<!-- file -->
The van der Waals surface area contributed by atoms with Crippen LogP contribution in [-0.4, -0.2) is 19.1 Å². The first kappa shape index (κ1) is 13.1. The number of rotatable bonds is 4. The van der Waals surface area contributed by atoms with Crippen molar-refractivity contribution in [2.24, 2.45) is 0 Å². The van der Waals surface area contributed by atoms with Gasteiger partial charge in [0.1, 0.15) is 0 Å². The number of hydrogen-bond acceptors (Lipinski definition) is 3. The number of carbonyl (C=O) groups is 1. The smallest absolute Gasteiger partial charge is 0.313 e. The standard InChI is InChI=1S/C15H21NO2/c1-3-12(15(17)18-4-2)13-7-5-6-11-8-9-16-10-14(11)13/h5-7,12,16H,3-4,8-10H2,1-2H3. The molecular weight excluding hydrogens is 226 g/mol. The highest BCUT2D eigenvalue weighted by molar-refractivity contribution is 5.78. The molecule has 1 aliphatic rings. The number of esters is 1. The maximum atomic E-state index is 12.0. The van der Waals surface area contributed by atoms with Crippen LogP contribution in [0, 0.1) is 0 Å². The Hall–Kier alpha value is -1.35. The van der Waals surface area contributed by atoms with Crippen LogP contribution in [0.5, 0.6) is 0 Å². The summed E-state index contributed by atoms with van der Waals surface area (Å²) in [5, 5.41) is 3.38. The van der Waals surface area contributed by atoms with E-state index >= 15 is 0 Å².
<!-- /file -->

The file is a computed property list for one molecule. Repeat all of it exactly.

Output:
The van der Waals surface area contributed by atoms with Crippen LogP contribution in [-0.4, -0.2) is 19.1 Å². The first kappa shape index (κ1) is 13.1. The number of rotatable bonds is 4. The van der Waals surface area contributed by atoms with Crippen molar-refractivity contribution in [2.24, 2.45) is 0 Å². The van der Waals surface area contributed by atoms with Gasteiger partial charge in [0.1, 0.15) is 0 Å². The number of hydrogen-bond acceptors (Lipinski definition) is 3. The number of carbonyl (C=O) groups is 1. The smallest absolute Gasteiger partial charge is 0.313 e. The standard InChI is InChI=1S/C15H21NO2/c1-3-12(15(17)18-4-2)13-7-5-6-11-8-9-16-10-14(11)13/h5-7,12,16H,3-4,8-10H2,1-2H3. The molecular weight excluding hydrogens is 226 g/mol. The highest BCUT2D eigenvalue weighted by molar-refractivity contribution is 5.78. The molecule has 1 aliphatic rings. The number of esters is 1. The maximum atomic E-state index is 12.0. The van der Waals surface area contributed by atoms with Crippen LogP contribution in [0, 0.1) is 0 Å². The Hall–Kier alpha value is -1.35. The van der Waals surface area contributed by atoms with Crippen LogP contribution in [0.5, 0.6) is 0 Å². The summed E-state index contributed by atoms with van der Waals surface area (Å²) in [5, 5.41) is 3.38. The van der Waals surface area contributed by atoms with E-state index >= 15 is 0 Å².